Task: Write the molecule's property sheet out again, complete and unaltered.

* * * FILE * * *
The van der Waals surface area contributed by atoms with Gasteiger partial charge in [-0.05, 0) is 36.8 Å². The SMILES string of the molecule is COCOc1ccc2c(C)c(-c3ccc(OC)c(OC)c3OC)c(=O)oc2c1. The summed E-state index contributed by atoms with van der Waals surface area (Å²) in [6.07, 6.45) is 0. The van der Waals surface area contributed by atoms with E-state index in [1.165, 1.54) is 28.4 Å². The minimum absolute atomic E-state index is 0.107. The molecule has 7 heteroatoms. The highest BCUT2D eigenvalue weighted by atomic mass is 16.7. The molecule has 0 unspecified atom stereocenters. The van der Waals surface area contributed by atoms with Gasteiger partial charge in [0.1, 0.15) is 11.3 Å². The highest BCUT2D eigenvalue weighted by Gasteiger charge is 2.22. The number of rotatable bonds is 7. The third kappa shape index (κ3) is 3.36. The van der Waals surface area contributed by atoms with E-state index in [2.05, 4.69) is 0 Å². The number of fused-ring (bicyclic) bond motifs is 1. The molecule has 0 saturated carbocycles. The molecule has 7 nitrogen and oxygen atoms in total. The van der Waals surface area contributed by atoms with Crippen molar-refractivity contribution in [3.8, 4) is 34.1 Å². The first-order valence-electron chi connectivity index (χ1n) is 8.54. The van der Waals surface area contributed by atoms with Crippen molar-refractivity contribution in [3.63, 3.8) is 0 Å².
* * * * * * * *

The van der Waals surface area contributed by atoms with Gasteiger partial charge in [-0.05, 0) is 36.8 Å². The SMILES string of the molecule is COCOc1ccc2c(C)c(-c3ccc(OC)c(OC)c3OC)c(=O)oc2c1. The summed E-state index contributed by atoms with van der Waals surface area (Å²) in [6.07, 6.45) is 0. The van der Waals surface area contributed by atoms with E-state index in [1.165, 1.54) is 28.4 Å². The minimum absolute atomic E-state index is 0.107. The molecule has 7 heteroatoms. The highest BCUT2D eigenvalue weighted by atomic mass is 16.7. The molecule has 0 unspecified atom stereocenters. The van der Waals surface area contributed by atoms with Gasteiger partial charge in [0.1, 0.15) is 11.3 Å². The highest BCUT2D eigenvalue weighted by Gasteiger charge is 2.22. The number of rotatable bonds is 7. The third kappa shape index (κ3) is 3.36. The van der Waals surface area contributed by atoms with E-state index in [2.05, 4.69) is 0 Å². The number of fused-ring (bicyclic) bond motifs is 1. The molecule has 0 saturated carbocycles. The molecule has 7 nitrogen and oxygen atoms in total. The van der Waals surface area contributed by atoms with Crippen molar-refractivity contribution in [3.8, 4) is 34.1 Å². The first-order valence-electron chi connectivity index (χ1n) is 8.54. The van der Waals surface area contributed by atoms with Crippen molar-refractivity contribution in [3.63, 3.8) is 0 Å².